“If I can see what other people have done in the past, that might allow me to streamline their care,” he said.
Technology improvement is repetitious, Dr. Powell said, and Christiana Care’s partnership with Cerner allows it to keep improving.
In one case, when lab reports were pulled into patients’ records, there was no way to tell at a glance if the readings were within normal ranges. Because Christiana Care works with Cerner, it was able to make the small but meaningful change of color-coding these values in patients’ charts, just as they are in the original lab data.
Data security means patient safety
Anahi Santiago, chief information security officer for Christiana Care, said data security is, at its core, more about patient safety than technology.
“Everything we do, day in and day out, is to protect our patients and their safety,” Santiago said. “Just as clinicians worry about patient safety, so do we.”
The No. 1 threat to systems continues to be phishing — fraudulent e-mails to employees that trick them into clicking an innocuous link that is meant to steal sensitive information.
To help employees remain vigilant, Christiana Care uses a tool that sends out quarterly e-mails to its users that are designed to resemble fraudulent messages.
“We don’t make the emails look very good,” Santiago said. “We still make it a little bit obvious that they’re not legitimate.”
If users click the link — to, perhaps, claim their package from “EdFex” — they receive a message about the deception and are given information on how to detect fraudulent e-mails.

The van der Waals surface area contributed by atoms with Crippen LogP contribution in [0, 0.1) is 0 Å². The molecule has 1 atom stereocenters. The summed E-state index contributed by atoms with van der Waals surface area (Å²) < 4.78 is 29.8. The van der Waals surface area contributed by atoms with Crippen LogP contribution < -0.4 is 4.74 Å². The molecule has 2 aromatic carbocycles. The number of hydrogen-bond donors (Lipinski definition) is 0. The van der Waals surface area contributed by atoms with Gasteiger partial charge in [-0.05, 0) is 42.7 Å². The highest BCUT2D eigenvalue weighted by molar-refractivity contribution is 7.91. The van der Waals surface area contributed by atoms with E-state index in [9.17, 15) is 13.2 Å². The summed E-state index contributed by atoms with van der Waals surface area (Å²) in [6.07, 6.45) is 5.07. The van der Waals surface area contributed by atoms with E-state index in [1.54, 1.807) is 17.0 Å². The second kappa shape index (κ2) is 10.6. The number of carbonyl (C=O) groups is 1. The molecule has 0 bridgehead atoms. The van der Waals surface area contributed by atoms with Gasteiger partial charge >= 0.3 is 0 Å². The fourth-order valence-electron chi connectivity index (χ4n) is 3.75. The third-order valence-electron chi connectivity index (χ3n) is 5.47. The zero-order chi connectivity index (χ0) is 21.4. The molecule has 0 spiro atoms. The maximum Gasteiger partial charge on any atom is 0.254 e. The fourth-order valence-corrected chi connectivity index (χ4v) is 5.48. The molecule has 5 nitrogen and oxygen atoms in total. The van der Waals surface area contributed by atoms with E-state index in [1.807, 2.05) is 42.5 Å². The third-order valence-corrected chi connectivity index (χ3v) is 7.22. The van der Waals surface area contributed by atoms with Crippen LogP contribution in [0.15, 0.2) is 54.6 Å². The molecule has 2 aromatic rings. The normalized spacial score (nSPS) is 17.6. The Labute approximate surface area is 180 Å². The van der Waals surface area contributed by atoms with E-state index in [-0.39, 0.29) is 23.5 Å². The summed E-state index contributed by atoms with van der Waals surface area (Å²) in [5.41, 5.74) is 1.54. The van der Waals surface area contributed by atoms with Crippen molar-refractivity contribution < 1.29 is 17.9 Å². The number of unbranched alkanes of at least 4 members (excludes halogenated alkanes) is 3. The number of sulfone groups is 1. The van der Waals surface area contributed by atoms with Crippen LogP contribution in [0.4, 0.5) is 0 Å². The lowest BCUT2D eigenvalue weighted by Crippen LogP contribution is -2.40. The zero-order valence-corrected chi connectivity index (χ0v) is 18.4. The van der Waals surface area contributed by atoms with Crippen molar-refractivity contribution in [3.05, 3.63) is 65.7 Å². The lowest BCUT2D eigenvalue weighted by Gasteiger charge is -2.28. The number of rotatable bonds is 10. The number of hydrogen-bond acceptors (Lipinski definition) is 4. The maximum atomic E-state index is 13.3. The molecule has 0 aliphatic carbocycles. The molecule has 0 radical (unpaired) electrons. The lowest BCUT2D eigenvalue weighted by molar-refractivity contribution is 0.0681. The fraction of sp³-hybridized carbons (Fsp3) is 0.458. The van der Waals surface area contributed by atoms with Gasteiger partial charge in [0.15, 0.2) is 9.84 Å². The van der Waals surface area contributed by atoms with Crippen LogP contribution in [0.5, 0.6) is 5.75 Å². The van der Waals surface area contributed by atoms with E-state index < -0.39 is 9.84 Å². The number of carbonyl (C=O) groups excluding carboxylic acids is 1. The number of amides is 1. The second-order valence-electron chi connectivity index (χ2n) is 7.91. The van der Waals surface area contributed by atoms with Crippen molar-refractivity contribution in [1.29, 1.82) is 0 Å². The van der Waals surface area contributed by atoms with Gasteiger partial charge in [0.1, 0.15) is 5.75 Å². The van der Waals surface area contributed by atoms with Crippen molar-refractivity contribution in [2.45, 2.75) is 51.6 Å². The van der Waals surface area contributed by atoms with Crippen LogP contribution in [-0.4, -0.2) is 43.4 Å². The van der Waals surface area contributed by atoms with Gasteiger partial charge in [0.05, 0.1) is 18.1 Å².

“Hackers are going after people,” Santiago said, “they’re not going after the technology.”
Christiana Care also prepares its employees for what happens when the technology doesn’t work, as in a mass Internet outage or network unavailability.
Paving a digital path
Tasked with decreasing unnecessary variation in care, Christiana Care’s service lines and information technology professionals are collaborating to embed logic into the electronic health record system to guide clinicians toward optimal care using clinical pathways. These pathways can be tailored to each patient’s needs and respond to their individual circumstances. It is, Dr. Shiuh said, the next level of advanced decision support.
Another effort uses the patient’s real-time data to predict clinical deterioration and reduce preventable death. It starts with an algorithm created by the Christiana Care Value Institute to predict hospital patients at risk of a medical emergency. That algorithm is at the heart of the Christiana Care Early Warning System, which harnesses vital signs, nursing documentation and other patient data to alert physicians when a patient is at risk and may require a higher level of observation or care.
Soon, a patient’s health records will be communicating directly with their IV pumps, Dr. Shiuh said. As it happens today, a nurse programs the pumps based on a patient’s health records. Later this fall, this process will be automated so that the health record software can communicate directly with the IV pump and “order” drug administration.
On the agenda for the coming year are new ways to help patients participate in their care.
The team is creating new ways for patients communicate with their providers, schedule appointments and manage their health records. That way, they can validate the information in those records and upload data they collect, such as readings from a blood glucose monitor.
It’s part of the drive toward a value-based approach that measures success by maintaining health instead of by counting visits, tests and procedures.